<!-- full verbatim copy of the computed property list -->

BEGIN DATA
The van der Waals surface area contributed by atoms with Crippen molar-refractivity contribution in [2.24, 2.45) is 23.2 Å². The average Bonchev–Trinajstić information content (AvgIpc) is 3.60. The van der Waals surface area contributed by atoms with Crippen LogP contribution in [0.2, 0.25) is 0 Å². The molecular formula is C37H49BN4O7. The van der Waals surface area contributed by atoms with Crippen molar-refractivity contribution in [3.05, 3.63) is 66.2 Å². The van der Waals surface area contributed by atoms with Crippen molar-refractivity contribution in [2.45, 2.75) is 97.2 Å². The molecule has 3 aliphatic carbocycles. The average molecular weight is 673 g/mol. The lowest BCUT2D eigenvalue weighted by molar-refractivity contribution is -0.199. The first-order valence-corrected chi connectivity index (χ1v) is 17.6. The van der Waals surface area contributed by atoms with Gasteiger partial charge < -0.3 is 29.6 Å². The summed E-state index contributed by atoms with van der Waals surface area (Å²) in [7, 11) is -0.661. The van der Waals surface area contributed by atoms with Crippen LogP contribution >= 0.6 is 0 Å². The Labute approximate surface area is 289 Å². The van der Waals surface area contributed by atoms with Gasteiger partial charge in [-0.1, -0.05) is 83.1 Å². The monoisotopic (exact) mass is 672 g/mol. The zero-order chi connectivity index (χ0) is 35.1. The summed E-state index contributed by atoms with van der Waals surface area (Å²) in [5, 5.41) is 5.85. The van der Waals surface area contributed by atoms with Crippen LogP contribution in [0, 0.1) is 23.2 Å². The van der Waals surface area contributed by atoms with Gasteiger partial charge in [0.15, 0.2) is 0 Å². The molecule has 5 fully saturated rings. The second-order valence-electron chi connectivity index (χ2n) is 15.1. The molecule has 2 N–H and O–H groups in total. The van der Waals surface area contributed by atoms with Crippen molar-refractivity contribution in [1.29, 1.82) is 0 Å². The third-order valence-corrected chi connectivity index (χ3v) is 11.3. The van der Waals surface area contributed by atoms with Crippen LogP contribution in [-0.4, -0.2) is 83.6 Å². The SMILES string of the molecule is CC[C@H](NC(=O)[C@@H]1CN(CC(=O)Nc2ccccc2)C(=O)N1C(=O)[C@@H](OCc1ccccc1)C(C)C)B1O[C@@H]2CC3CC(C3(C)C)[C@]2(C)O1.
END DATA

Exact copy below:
The van der Waals surface area contributed by atoms with Crippen molar-refractivity contribution in [2.24, 2.45) is 23.2 Å². The average Bonchev–Trinajstić information content (AvgIpc) is 3.60. The van der Waals surface area contributed by atoms with Crippen LogP contribution in [0.2, 0.25) is 0 Å². The molecular formula is C37H49BN4O7. The van der Waals surface area contributed by atoms with Crippen molar-refractivity contribution in [3.05, 3.63) is 66.2 Å². The van der Waals surface area contributed by atoms with Crippen molar-refractivity contribution in [2.45, 2.75) is 97.2 Å². The molecule has 3 aliphatic carbocycles. The average molecular weight is 673 g/mol. The lowest BCUT2D eigenvalue weighted by molar-refractivity contribution is -0.199. The first-order valence-corrected chi connectivity index (χ1v) is 17.6. The van der Waals surface area contributed by atoms with Gasteiger partial charge < -0.3 is 29.6 Å². The summed E-state index contributed by atoms with van der Waals surface area (Å²) in [7, 11) is -0.661. The van der Waals surface area contributed by atoms with Crippen LogP contribution >= 0.6 is 0 Å². The Labute approximate surface area is 289 Å². The van der Waals surface area contributed by atoms with Gasteiger partial charge in [-0.1, -0.05) is 83.1 Å². The monoisotopic (exact) mass is 672 g/mol. The zero-order chi connectivity index (χ0) is 35.1. The summed E-state index contributed by atoms with van der Waals surface area (Å²) in [5, 5.41) is 5.85. The van der Waals surface area contributed by atoms with Crippen LogP contribution in [0, 0.1) is 23.2 Å². The van der Waals surface area contributed by atoms with Gasteiger partial charge in [0.15, 0.2) is 0 Å². The molecule has 5 fully saturated rings. The second-order valence-electron chi connectivity index (χ2n) is 15.1. The molecule has 2 N–H and O–H groups in total. The van der Waals surface area contributed by atoms with Crippen molar-refractivity contribution in [1.29, 1.82) is 0 Å². The third-order valence-corrected chi connectivity index (χ3v) is 11.3. The van der Waals surface area contributed by atoms with Crippen LogP contribution in [-0.4, -0.2) is 83.6 Å². The SMILES string of the molecule is CC[C@H](NC(=O)[C@@H]1CN(CC(=O)Nc2ccccc2)C(=O)N1C(=O)[C@@H](OCc1ccccc1)C(C)C)B1O[C@@H]2CC3CC(C3(C)C)[C@]2(C)O1.